Just writing another story about extracting meaning from my outdoors adventures. I suspect this will be a novel perspective for most of you. Especially since this story comes from a white, millennial, cisgender male.
Have you ever gone for a walk and started out with the intention of just going around the block, but then you decide to go one more street down, and then there’s something interesting that catches your eye, so you decide to go a little further, and before you know it, you walked way longer than you expected, but you’re happy about the added outside time?
I did something similar, but on a camping trip.
During spring break of 2017, I decided to drive to Southern Utah to warm my bones and get some camping in. Even though the nights were going to be cold, the days were reaching into the 50℉ range, which sounded way better than the ongoing chill in Salt Lake City.
I packed my bags for a three day and two night trip and Bing (my trusty dog) and I headed toward the Coral Pink Sand Dunes.
By the time Bing and I arrived, it was already dark (as you read more of my stories, you’ll notice a trend of arriving to campsites late). I found a campsite, set up my tent, and got a fire going. I didn’t realize that the campsite was going to be so developed. Although the stars were bright and there wasn’t much noise, the light from the vending machine a bathroom area disrupted the experience.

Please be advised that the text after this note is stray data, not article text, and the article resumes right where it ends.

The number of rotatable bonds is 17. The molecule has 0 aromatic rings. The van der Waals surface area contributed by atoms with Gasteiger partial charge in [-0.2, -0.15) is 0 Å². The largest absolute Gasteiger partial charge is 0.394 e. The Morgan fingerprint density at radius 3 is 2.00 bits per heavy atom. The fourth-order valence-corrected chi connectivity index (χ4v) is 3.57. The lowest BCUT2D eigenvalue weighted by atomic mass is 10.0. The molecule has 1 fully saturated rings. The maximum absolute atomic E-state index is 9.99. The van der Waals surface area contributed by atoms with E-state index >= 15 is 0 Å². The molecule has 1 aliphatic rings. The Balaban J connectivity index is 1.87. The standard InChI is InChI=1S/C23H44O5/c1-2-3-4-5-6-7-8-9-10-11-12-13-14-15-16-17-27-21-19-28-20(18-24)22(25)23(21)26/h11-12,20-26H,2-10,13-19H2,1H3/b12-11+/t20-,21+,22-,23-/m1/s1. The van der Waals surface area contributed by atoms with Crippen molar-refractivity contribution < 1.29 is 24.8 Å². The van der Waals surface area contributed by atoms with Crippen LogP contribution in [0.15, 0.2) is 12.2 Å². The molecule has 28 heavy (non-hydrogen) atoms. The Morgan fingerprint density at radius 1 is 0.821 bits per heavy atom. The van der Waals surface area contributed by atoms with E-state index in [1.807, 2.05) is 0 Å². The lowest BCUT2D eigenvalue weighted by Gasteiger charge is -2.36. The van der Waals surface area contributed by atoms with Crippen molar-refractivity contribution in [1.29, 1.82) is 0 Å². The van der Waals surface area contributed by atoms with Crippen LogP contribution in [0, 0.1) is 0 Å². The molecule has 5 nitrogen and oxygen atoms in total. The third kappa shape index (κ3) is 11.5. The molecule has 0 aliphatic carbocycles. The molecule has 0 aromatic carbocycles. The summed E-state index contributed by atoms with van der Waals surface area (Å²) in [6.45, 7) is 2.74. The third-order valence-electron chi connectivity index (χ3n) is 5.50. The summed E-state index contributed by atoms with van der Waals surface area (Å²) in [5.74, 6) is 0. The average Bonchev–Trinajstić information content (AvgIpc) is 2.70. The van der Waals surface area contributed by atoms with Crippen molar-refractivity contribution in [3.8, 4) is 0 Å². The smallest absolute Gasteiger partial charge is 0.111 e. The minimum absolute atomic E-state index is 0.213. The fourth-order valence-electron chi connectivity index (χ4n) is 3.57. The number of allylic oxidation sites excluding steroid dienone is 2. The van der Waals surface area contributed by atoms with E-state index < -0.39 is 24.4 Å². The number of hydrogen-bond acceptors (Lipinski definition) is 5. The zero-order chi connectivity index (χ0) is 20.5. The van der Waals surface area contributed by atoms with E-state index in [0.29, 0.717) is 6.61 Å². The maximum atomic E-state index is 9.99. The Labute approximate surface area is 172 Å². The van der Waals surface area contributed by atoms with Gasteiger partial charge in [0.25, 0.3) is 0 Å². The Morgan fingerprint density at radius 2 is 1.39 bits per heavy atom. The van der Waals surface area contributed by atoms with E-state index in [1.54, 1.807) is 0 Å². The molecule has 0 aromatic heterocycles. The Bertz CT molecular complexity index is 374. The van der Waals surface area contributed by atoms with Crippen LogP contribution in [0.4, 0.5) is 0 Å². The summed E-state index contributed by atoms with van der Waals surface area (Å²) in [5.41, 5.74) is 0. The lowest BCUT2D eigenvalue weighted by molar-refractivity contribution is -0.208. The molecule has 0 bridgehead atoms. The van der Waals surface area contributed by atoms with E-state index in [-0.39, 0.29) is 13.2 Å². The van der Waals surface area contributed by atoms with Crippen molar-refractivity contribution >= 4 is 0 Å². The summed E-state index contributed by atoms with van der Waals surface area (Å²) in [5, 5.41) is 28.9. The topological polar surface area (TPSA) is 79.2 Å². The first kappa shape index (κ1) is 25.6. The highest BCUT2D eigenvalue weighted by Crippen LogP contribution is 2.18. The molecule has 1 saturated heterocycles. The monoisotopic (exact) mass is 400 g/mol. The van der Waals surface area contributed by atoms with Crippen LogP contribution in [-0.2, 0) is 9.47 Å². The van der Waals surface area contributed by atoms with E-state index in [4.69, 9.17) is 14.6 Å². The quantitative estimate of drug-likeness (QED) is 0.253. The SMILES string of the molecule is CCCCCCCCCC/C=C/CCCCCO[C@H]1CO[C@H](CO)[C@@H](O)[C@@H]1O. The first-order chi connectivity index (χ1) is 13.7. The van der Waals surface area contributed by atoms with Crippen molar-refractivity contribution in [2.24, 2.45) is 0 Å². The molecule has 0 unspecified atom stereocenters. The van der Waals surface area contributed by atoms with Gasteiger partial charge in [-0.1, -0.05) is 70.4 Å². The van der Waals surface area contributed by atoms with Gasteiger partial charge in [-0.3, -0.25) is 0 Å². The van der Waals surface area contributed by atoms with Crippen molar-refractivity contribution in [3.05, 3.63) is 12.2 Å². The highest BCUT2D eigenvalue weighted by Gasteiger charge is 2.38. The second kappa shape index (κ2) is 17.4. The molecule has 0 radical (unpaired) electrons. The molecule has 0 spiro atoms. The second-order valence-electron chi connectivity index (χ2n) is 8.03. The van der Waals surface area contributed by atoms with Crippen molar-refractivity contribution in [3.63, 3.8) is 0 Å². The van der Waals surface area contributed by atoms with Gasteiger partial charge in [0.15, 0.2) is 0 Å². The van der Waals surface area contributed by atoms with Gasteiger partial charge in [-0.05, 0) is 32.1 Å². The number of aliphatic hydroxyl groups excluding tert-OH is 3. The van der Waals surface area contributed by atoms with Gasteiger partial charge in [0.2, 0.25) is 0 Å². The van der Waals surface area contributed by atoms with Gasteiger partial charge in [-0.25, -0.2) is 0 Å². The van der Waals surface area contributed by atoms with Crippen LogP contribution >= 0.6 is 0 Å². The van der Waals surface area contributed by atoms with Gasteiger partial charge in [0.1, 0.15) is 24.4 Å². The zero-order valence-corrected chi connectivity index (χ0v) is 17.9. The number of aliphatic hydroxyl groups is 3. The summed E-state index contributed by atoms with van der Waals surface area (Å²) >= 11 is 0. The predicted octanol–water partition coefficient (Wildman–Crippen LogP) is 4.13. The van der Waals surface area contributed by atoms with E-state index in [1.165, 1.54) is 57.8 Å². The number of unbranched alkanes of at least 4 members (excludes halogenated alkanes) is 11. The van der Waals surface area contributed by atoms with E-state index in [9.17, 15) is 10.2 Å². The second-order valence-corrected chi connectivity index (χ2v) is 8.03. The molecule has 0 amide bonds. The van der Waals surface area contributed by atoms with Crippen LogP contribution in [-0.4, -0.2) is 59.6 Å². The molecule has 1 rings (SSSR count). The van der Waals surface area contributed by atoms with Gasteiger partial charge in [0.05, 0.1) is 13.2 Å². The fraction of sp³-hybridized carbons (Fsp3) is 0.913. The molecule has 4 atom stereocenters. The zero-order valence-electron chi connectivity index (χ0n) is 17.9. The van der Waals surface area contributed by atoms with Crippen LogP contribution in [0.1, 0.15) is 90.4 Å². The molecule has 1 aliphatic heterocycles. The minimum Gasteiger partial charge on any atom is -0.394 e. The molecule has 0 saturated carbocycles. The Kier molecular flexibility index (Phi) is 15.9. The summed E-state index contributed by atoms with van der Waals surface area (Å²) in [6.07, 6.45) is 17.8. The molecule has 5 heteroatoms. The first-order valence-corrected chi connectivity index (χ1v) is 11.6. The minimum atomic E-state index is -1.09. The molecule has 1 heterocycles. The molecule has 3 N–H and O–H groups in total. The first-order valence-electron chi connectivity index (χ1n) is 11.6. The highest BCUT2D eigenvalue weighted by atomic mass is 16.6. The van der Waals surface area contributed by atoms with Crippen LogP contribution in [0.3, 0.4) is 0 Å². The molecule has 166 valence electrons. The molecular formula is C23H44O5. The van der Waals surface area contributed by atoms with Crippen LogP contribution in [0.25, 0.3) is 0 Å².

I strummed on my ukulele, ate some dinner, and eventually went to bed. It was a rather uneventful night, except for the coyotes, which seem to follow me wherever I go.
The next morning, I woke up and was finally able to see my surroundings. It was nice, but it felt like it was lacking. As I was sitting outside my tent, contemplating spending another night in this area where not much was happening except people visiting the vending machine and bathroom, I thought about finding somewhere else to go. I had time, so why not? I packed up my gear, Bing jumped in the car, and with no plan, ventured on.
I was a bit hasty in my decision. You can’t really see the best part of the Coral Pink Sand Dunes from the campgrounds. When most of us think about sand dunes, we probably imagine a huge desert like the Sahara. Having never experienced sand dunes, my ignorance on the topic was quickly challenged.
The Coral Pink Sand Dunes is a relatively small area surrounded by rocky terrain. It’s almost like someone dropped a bit of sand on their way to creating a larger desert and didn’t bother to clean it up.
But, as I was leaving, I found out why the Coral Pink Sand Dunes are worth experiencing. Such a unique and beautiful feature hidden in a rocky terrain.
Bing and I jumped out of the car and explored. This was Bing’s first time experiencing sand dunes too and, in his excitement, tried eating some. I love my little man and he is very intelligent, but he makes some questionable decisions.
After tiring out Bing, we hopped in the car and headed back to the main road. I turned south and headed towards Kanab, UT, a town just north of the Utah-Arizona border. I stopped and got some gas and decided on my next destination.
I was chasing that spring feeling, the warmth, and something different. I found out that a particular area in southern California was experiencing what’s known as a super-bloom (i.e., a massive explosion of flowers in the desert). This sounded pretty nice. And I was ready for the adventure.
We were California-bound…
The story continues with The Road Trip: Part 2